AAP May 2011 sales numbers are out in the most convoluted manner possible. So time for some graphs to elucidate. Note: This is 5 month data that I conveniently subtracted out the prior 4 months.
The quick summary:
Ebook sales are at 292% of a year ago
Children's books are selling at about 130% of normal
Adult paperback is selling about the historical normal.
Adult Hardcover is selling at 2/3rds of normal
MMPB is, at best, at 40% of normal sales.
We're approaching the mid-year spike of ebook sales. Ok, we're in it... July! Sigh... I'll have to wait 2 months for those numbers.
To the charts! Now my third and last chart will be variations of the same chart. Basically, we're seeing continued strong growth in ebook sales.
On the first chart, it shows the growth in ebook sales, by the AAP publishers, is far above an extrapolation of prior sales; that tells us the ebook market is still in a fast adoption timeframe.
Market share is something obsessed about and a bit difficult to understand with ebooks. What matters is that as long as sales (1st chart) exceed extrapolations of prior years, we know the ebook market will better than double its market share of the total book market:
Could you have imagined plotting total trade print sales versus ebook sales a few years ago? Now that ebooks are 26% of 'trade' (by my calculation), it is exciting seeing them on the same graph. I will repeat this graph at the end for an interesting conclusion...
Mass market paperback (MMPB) is getting creamed by ebooks. It was my favorite form factor as is the case with many (most?) 'serial fiction' readers. These are the readers that demand variety. Thus the best customers for indie authors. Thus the book form factor most reduced by ebooks to 40% of what it used to be (down from 50% last month)!
Hardcover is now being hit hard too. I wonder how much is do to "I want it now" which digital will always win and how much due to the excellent variety of fiction. Do recall these are AAP numbers... so part of the drop could be the new competition:
Adult paperback is doing ok. Not great after inflation, but not bad. Is this because so many paperback books are non-fiction?
Children's books are up! I suspect this is a snap back from a poor start of the year. Why doesn't matter. I'm happy to see this one category doing well. I do think it will be bowled over by touchscreen apps... But there is something nostalgic about kids reading. Alas, due to touchscreen apps, it isn't my family helping this category (we must have 600+ hand me down children's books):
I'm a big fan of looking at data graphed different ways to truly understand the data. In a seasonal industry, such as books, that means plotting each year's data as one line.
First is ebook market share. There is a definitive July and end/start of year peak with a two troughs in between. I'd like to know more about the July peak. For now I'll just report the data:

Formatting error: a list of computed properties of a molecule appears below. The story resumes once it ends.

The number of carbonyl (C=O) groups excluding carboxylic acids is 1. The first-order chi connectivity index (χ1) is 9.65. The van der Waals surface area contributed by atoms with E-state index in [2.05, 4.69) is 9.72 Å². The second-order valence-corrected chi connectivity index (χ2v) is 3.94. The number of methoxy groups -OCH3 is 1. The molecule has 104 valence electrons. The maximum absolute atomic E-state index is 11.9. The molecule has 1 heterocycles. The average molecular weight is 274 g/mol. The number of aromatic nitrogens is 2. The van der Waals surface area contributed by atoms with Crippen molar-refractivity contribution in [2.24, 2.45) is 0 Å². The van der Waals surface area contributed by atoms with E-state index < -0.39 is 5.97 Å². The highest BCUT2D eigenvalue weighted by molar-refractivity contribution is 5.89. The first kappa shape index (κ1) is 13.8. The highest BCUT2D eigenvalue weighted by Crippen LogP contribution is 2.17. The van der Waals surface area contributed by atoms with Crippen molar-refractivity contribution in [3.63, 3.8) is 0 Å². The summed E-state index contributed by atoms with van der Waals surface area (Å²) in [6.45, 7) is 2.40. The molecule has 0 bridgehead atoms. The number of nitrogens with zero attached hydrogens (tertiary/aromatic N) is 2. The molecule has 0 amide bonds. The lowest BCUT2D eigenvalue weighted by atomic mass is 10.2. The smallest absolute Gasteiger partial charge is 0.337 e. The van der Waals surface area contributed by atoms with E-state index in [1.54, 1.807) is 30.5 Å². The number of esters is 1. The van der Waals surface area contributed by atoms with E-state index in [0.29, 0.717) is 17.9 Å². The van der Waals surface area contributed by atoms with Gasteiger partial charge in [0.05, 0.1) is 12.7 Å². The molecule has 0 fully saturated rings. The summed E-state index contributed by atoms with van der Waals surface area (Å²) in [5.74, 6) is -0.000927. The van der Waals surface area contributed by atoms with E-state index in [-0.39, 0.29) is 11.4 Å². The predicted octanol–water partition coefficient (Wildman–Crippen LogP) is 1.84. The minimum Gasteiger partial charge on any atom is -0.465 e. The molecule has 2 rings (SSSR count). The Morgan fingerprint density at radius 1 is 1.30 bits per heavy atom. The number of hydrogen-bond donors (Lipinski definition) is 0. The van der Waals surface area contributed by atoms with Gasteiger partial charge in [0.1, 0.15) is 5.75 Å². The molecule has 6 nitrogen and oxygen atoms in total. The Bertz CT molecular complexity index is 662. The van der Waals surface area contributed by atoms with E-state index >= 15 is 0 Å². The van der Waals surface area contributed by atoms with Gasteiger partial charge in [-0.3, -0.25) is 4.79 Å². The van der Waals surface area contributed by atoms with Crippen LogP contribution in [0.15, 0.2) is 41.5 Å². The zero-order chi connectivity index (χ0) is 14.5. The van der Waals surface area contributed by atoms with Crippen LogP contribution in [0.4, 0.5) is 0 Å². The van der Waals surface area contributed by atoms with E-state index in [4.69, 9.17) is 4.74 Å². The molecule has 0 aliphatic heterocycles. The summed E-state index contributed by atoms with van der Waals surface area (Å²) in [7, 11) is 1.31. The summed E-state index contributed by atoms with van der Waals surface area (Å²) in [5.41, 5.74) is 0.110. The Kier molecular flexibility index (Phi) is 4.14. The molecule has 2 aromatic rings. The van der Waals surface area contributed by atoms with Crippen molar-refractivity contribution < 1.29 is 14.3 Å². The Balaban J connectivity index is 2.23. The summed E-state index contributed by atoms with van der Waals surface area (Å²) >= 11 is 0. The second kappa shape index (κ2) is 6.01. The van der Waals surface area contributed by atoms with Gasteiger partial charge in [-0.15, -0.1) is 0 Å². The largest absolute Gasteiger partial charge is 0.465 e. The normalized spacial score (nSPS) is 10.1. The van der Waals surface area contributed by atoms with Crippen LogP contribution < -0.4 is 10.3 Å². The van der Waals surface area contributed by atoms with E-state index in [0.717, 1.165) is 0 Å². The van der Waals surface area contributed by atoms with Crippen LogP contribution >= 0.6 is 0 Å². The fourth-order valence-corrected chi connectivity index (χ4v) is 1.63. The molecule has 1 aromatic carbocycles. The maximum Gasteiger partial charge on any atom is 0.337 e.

A bar chart lets us see the trends for each month. This chart screams 'fast ebook growth' with no breaks applied:
The seasonal chart on Adult hardcovers shows they have lost their mojo. I suspect with the Borders bookstore closing this trend will be downward. :( I don't want an end to paper, I'm just much more for ebook growth!
Paperback is plodding along. It is neither doing great nor poorly. As noted before, I suspect this is due to non-fiction sales holding out in pbook form better than novels.
The seasonal chart shows the accelerating decline of MMPB. :( I do not wish to go into more detail of my favorite print form factor than to note sales should be two and a half times higher than they were in May just to be OK.
The seasonal Children's chart raises a question: Did May sales just steal from the mid-year? Or was their a 'hot book' I missed a la Harry Potter? (Or did the PR on the movie sell a bunch more Harry Potter books?)
While there are starting to be seasonal patterns in ebook sales, the trend is clear, fast year over year growth!
I promised a return to this chart. I've noticed that a line drawn through December and the following May sales is the yearly trend. So what if I extrapolate ebook sales on a multi-year basis? We see the trend in trade drop below ebooks in 2013. I think the crossing will be earlier (due to continued ebook sales acceleration).
I'm excited for the growth in ebooks. I'm also very happy to see print holding up better than I expected. Nothing would be better than a straight growth of the book market. :) I'm very curious to see the data on July (mid-year ebook peak). I also think my prediction of 50% ebooks by end of January 2013 is quite safe.